Intel’s simplified UEFI would have resembled a traditional BIOS, if not for its higher native resolution.
The performance menu focuses mostly on integrated graphics overclocking, though it does display current settings for other devices. Base clock is also set through this menu.
The DZ68DB's Processor Overrides submenu controls CPU voltage, wattage limits, and ratios. Intel doesn’t hide the fact that all overclocking is done by manipulating its CPU’s Turbo Boost multipliers.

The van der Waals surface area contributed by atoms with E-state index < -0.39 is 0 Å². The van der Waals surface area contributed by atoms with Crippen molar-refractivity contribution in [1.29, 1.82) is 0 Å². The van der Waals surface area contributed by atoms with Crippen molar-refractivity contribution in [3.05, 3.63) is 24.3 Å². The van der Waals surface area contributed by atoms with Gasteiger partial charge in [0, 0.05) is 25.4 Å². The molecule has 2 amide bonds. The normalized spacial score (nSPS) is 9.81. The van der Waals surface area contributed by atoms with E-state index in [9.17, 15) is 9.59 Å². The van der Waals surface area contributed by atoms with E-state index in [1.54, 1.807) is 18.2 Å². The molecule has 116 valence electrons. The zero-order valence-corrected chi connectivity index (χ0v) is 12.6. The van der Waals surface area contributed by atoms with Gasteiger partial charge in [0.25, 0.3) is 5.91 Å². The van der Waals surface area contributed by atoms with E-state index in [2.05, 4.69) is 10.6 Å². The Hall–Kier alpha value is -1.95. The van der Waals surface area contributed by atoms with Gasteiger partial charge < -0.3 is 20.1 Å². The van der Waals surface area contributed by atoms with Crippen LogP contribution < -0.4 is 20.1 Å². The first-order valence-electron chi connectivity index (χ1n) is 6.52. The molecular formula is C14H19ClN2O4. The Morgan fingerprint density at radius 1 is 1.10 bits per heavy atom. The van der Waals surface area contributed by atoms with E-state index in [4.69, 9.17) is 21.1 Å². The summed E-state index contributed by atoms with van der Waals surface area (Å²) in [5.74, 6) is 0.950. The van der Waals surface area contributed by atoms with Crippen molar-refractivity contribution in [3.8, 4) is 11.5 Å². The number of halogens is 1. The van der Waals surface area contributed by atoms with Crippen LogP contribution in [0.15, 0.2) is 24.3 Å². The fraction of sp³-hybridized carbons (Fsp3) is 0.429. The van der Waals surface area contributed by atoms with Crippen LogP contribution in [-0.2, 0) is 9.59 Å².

The Memory Overrides submenu includes ratios, primary, and secondary memory timings. The DZ68DB does not display XMP values even though this is an Intel technology, and overclocking to our memory’s rated XMP settings required us to do a little research from another PC.
Now I just wish Intel would do the same -- can't they just rip off Asus's UEFI implementation?
Do you stare into your case whilst computing, or do you look at the monitor?
Some cheap monitors still use VGA, but these boards are not for the budget market! For VGA compatibility (for external capture devices and such) they could just use DVI-I and let the oddball user who needs VGA for that oddball purpose supply his own adapter.